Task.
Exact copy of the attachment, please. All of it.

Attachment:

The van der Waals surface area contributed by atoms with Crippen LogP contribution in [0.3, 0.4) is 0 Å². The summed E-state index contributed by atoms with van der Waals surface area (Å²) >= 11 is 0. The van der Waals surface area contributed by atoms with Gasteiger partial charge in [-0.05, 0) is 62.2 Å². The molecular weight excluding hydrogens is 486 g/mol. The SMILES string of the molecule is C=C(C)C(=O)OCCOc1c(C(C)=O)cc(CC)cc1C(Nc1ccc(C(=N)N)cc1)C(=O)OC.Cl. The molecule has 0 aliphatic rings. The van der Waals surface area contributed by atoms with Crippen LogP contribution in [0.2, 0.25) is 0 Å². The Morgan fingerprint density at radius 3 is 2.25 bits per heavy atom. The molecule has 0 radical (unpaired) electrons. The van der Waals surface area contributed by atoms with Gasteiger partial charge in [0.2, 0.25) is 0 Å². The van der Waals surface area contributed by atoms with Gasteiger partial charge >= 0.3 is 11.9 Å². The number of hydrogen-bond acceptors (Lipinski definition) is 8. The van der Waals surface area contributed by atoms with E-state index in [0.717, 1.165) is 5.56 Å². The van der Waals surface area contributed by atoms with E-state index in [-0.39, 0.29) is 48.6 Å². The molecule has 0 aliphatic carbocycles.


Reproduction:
The van der Waals surface area contributed by atoms with Crippen LogP contribution in [0.3, 0.4) is 0 Å². The summed E-state index contributed by atoms with van der Waals surface area (Å²) >= 11 is 0. The van der Waals surface area contributed by atoms with Gasteiger partial charge in [-0.05, 0) is 62.2 Å². The molecular weight excluding hydrogens is 486 g/mol. The SMILES string of the molecule is C=C(C)C(=O)OCCOc1c(C(C)=O)cc(CC)cc1C(Nc1ccc(C(=N)N)cc1)C(=O)OC.Cl. The molecule has 0 aliphatic rings. The van der Waals surface area contributed by atoms with Crippen LogP contribution in [0.2, 0.25) is 0 Å². The Morgan fingerprint density at radius 3 is 2.25 bits per heavy atom. The molecule has 0 radical (unpaired) electrons. The van der Waals surface area contributed by atoms with Gasteiger partial charge in [0.2, 0.25) is 0 Å². The van der Waals surface area contributed by atoms with Gasteiger partial charge >= 0.3 is 11.9 Å². The number of hydrogen-bond acceptors (Lipinski definition) is 8. The van der Waals surface area contributed by atoms with E-state index in [0.717, 1.165) is 5.56 Å². The van der Waals surface area contributed by atoms with E-state index in [-0.39, 0.29) is 48.6 Å². The molecule has 0 aliphatic carbocycles.